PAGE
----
Trophic diversity in a Mediterranean food web-Stable isotope analysis of an ant community of an organic citrus grove

Christian Platner, Josep Piñol, Dirk Sanders, Xavier Espadaler

Research output: Contribution to journalArticleResearchpeer-review

13 Citations (Scopus)

Abstract

Ants as generalist predators and mutualists of herbivores can play an important role in relative stable agroecosystems like plantations. The categorization of the diverse life strategies and traits into ecological groups like trophic levels is essential for a better understanding of food web structures and a better prediction of changes in communities. Stable isotope technology provides simultaneously detection of trophic levels and the ultimate C source of many species.We studied a highly diverse Mediterranean ant community in an organic citrus grove in Tarragona, NE Spain, and analyzed stable isotope contents of 17 species of ants together with dominating plants and important spider and aphid species to establish trophic guilds and detect seasonal changes. The results revealed significant differences between species spanning over a huge range in δ15N-values of at least 10.67‰ which is only comparable to a Peruvian tropical forest with a much higher species diversity. The trophic levels of ants reflected most of previous knowledge on predaceous vs. plant feeding habits. Messor harvester ants and Camponotus species had the lowest δ15N-values. Aphids, smaller spider species, and most other ant genera, including the dominating species Formica rufibarbis and Lasius grandis, had intermediate δ15N-levels. The large spider Dysdera crocata and the typical Mediterranean ant Pheidole pallidula had higher δ15N-values, but two specialized predatory ants with very tiny workers had the highest trophic level. We found unexpectedly high δ13C-values with a high seasonality for several ground-living ant species. The possible role of soil fauna as a second main food resource besides the most commonly analyzed green food chain is discussed. Our results support the hypothesis that the strong seasonality intrinsic to Mediterranean climate and the high heterogeneity of different plant resources and microclimatic conditions in the organically managed plantation are reflected by a notably high trophic diversity of the ant community. © 2012 Gesellschaft für Ökologie.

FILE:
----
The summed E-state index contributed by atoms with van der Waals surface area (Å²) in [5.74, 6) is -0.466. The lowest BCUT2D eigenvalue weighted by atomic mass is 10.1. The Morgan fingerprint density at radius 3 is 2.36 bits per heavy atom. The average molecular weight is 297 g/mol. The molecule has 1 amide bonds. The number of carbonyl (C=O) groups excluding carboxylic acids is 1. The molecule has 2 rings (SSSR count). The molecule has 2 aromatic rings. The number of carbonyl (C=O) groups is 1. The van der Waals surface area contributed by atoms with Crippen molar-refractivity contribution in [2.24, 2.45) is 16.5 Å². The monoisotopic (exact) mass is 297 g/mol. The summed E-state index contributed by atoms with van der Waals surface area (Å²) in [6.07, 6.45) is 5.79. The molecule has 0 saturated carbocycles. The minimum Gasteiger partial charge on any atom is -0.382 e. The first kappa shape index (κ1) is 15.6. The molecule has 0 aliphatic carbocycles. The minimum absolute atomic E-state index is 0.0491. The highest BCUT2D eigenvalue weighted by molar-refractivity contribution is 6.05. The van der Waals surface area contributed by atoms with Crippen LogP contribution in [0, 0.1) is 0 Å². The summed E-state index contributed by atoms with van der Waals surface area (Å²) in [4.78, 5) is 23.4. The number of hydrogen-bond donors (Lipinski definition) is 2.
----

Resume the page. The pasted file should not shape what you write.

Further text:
Original languageEnglish
Pages (from-to)587-596
JournalBasic and Applied Ecology
Volume13
DOIs
Publication statusPublished - 1 Nov 2012

Keywords

  • Agroecosystem
  • Araneae
  • Bird-exclusion
  • Clementine orchard
  • Formicidae
  • Generalist predators
  • Seasonal effects

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